USA Health University Hospital was the first hospital in Alabama to earn the coveted GWTG Gold Plus Target Stroke Honor Role Elite Plus Performance Quality Achievement Award from the American Heart Association/American Stroke Association, first offered in 2016. This signifies University Hospital consistently meets exceptional performance standards in the delivery of evidence-based care indicators established to improve outcomes and quality of life of stroke patients. This is the highest achievable level of award available, and University Hospital is now the first hospital in Alabama to receive the award for two consecutive years, for 2016 and 2017. The hospital has received the gold level award each year since 2008.
University Hospital’s stroke team includes board-certified neurologists, one of whom is always available to treat patients who arrive at the hospital with stroke symptoms. The clinical team involved in the care of the stroke patient also includes emergency room staff, intensive care staff, medical/surgical staff, physical and occupational therapists, speech-language pathologists, dietitians and social workers.
The stroke team collaborates with emergency medical services, regional emergency rooms and the community to ensure prompt identification of symptoms and implementation of treatment interventions with the goal of reducing long-term impact of stroke.
Early recognition and appropriate treatment of stroke is critical to survival as well as prevention of long-term disability from stroke. The stroke team response starts before the patient reaches the hospital, as University Hospital works closely with local EMS personnel in stroke recognition and treatment. For best patient outcome/results, a patient needs to receive treatment within the first three hours of the onset of symptoms.
For referrals, please call the USA Physicians Referral Line at 800-388-8721 or University Hospital at 251-471-7000.
A stroke occurs when blood flow to an area of the brain is interrupted either from a blockage (Ischemic) or a ruptured or broken vessel (hemorrhagic). When blood doesn’t get to the brain, the brain’s supply of oxygen and nutrients is cut off. This can cause the affected brain cell to become damaged or die. When brain cells become damaged or die, the functions they controlled are impaired or lost.
Every 40 seconds, someone in the United States has a stroke. It is the fifth leading cause of death and one of the leading causes of disability in the United States. More than two-thirds of stroke survivors experience some kind of disability. However, 80 percent of all strokes are preventable, if corrective action is taken to reduce the risk or cause!
There are two types of strokes – ischemic and hemorrhagic. Ischemic stroke occurs when blood clots or fatty deposits block blood vessels that supply blood to the brain. This is the most common type of stroke. Hemorrhagic stroke occurs when a blood vessel inside the brain or on the brain’s surface ruptures. This cuts off the blood supply to the brain cells. Pooling blood from the rupture can also damage brain tissue.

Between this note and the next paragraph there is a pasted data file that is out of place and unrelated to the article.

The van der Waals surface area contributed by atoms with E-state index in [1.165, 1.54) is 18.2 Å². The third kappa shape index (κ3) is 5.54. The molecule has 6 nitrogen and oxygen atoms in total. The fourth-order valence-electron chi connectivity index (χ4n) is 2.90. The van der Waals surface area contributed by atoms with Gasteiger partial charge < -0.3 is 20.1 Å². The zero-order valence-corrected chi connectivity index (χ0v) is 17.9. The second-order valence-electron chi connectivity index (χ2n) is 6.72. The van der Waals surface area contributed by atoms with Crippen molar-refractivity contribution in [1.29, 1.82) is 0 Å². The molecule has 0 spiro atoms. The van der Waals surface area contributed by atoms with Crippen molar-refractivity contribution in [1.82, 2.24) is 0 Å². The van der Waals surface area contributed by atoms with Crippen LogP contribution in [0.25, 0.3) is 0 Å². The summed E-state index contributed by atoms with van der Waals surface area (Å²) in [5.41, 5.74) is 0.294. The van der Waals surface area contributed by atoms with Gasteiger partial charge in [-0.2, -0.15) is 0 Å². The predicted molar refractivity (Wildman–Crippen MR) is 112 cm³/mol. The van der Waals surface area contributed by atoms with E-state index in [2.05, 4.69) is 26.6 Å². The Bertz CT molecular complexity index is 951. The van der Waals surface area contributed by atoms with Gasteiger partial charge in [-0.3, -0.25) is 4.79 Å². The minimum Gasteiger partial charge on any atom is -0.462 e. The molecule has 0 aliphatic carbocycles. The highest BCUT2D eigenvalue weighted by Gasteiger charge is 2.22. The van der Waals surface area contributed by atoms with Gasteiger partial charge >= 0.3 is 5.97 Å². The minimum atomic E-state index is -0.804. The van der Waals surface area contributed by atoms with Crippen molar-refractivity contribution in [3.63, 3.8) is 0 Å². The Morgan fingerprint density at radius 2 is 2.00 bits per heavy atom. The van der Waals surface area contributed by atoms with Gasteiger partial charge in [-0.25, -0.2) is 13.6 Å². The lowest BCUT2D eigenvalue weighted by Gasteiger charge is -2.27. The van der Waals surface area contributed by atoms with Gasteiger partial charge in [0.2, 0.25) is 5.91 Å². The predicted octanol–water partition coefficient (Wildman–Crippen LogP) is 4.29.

Some people experience a transient ischemic attack (TIA), more commonly referred to as "mini-strokes." These mild attacks result from a brief interruption of blood flow to the brain with symptoms lasting less than 24 hours and leaving no permanent tissue damage. There is a 5 percent risk of having a stroke within 48 hours after experiencing a TIA and an additional 10 percent risk within 3 months if steps are not taken to diminish the causable risk.
USA has adopted the "BEFAST" educational tool to identify possible symptoms of stroke. A key element is the description "Sudden."
Symptoms of stroke:
It is important that anyone who experiences one or more symptoms act fast – call 911 and get to a hospital immediately.
Stroke Risk factors that cannot be changed include:
Stroke Risk factors that can be changed:
The best way to decrease your risk factors of stroke is to identify the risks you have and eliminate those under your control. Not all risk factors are controllable, but lifestyle changes such as controlling high blood pressure, diabetes, cholesterol, and stopping smoking may significantly decrease your stroke risk factors. It is easier to prevent a stroke than to treat a stroke.
Stroke treatment centers such as University Hospital employ modern therapies that include specially trained physicians and health care providers, special drugs, and brain imaging equipment to improve outcomes for patients experiencing stroke. Utilizing modern therapies often prevents neuron and cell damage by reversing or stopping further effects of stroke before permanent damage has occurred.
Before the stroke patient is discharged from University Hospital, the Stroke Team is committed to helping make the transition from the hospital to the home a smooth one. Stroke patients and their families experience many challenges after a stroke and our goal is to assist in the journey. University Hospital hosts a stroke support group for the survivor and caregiver.
The South Alabama Regional Stroke Support Group meets the third Tuesday of each month at 6 p.m. in the University Hospital Café Conference room, located off the hospital cafeteria on the second floor. The mission is to offer support and assistance to stroke survivors and caregivers. Meetings are free of charge and open to the community. The group consists of stroke survivors, caregivers and people with an interest in preventing a stroke. Each month the topic varies, focusing on stroke prevention or health issues. Please call the Stroke Certification Coordinator at (251) 471-7671 or email firstname.lastname@example.org for additional information.
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